“Savior for Sale: Da Vinci’s Lost Masterpiece?” reconsidering

Lifesaver for Sale: Da Vinci’s Lost Masterpiece? Zadig Productions

Why are we so fascinated by the world of fine art and scandal? Why do we flock to shows about plagiarism like Netflix’s four-part sequel This is theft: the biggest art theft in the world (2021) or breaking the commandments for fun and profit in it the art of stealing (2009) On the controversy and history of the Barnes Foundation in Pennsylvania? Now we have the scandalous story of a Leonardo da Vinci painting El Salvador world In the latest version Lifesaver for Sale: Da Vinci’s Lost Masterpiece? (2021). It’s the second documentary about the painting, the first one I lost Leonardo.

How exactly did a painting found at an auction house in New Orleans end up selling for $1,175 in 2005 for $400 million at Christie’s in 2017? This does not include the $50 million auction house.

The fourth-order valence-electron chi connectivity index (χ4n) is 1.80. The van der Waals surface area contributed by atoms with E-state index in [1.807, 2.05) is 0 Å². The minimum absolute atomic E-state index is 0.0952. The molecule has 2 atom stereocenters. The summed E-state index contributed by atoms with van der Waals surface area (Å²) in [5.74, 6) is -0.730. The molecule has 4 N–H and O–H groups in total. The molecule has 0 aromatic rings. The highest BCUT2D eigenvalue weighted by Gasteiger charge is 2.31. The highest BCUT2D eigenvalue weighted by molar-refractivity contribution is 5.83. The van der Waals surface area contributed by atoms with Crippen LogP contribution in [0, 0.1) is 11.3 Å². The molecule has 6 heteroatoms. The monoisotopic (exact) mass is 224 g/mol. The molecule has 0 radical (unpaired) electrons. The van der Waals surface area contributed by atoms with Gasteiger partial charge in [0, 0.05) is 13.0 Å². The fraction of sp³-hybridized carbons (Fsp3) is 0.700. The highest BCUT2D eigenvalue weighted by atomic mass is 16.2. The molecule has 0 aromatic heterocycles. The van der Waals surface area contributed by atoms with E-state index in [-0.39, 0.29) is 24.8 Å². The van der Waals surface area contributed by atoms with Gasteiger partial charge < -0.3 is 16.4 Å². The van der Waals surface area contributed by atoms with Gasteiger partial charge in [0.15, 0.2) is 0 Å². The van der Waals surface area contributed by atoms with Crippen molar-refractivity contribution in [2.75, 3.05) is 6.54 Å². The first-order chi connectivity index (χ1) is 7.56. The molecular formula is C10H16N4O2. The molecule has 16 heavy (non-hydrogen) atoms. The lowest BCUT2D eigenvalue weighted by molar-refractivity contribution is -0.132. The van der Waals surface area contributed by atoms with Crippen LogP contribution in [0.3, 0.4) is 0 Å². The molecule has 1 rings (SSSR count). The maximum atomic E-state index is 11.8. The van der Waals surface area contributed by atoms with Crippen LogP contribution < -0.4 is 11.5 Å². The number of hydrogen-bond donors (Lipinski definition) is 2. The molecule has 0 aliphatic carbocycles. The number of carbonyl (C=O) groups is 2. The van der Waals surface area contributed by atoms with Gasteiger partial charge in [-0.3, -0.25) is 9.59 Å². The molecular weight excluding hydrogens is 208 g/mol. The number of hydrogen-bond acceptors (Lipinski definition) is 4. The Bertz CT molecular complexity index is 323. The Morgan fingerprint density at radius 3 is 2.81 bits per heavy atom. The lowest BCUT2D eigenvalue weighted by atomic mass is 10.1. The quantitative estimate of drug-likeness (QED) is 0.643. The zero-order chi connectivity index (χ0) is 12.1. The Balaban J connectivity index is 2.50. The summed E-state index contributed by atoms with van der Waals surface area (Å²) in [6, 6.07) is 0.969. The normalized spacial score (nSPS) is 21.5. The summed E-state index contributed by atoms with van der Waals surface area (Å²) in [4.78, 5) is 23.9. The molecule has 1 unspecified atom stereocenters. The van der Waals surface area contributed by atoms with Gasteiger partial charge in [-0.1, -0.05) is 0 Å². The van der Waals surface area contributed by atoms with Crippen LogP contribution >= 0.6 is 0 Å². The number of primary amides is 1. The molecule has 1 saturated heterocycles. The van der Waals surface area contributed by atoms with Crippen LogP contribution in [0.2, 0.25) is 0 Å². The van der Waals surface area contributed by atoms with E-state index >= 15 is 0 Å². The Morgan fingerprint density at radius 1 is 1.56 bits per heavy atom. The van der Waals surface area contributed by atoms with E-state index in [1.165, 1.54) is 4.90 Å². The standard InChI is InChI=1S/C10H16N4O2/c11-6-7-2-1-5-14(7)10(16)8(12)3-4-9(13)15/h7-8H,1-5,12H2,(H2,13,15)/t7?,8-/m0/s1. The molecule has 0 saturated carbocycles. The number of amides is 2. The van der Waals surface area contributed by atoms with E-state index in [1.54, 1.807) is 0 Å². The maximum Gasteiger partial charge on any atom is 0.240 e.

The documentary explores the wealth of the “Lost Leonardo” controversy through interviews with key players. Its cast of characters, called “merchant”, “expert”, “journalist”, “right man”, etc., presents a bit like real-life characters Ocean 11. Except for theft, it is the sale of a painting of questionable authenticity for hundreds of millions of dollars.

The central issue in the documentary is the painting’s authenticity, by reviewing each interested party’s reasons behind their decision. The film begins with Robert Simon, aka The Merchant, who was the art dealer who found the painting in 2005 and his belief in the painting based on the discovery of a second thumb in the restoration process. Simon talked about how they considered every possibility, such as the camera changing their mind about the placement of the thumb. In the end, his team decided that the second thumb was a pentagon, a change the artist made that was obscured under the paint. To the viewer, this does not seem like a solid basis for the painting to be an authentic Da Vinci.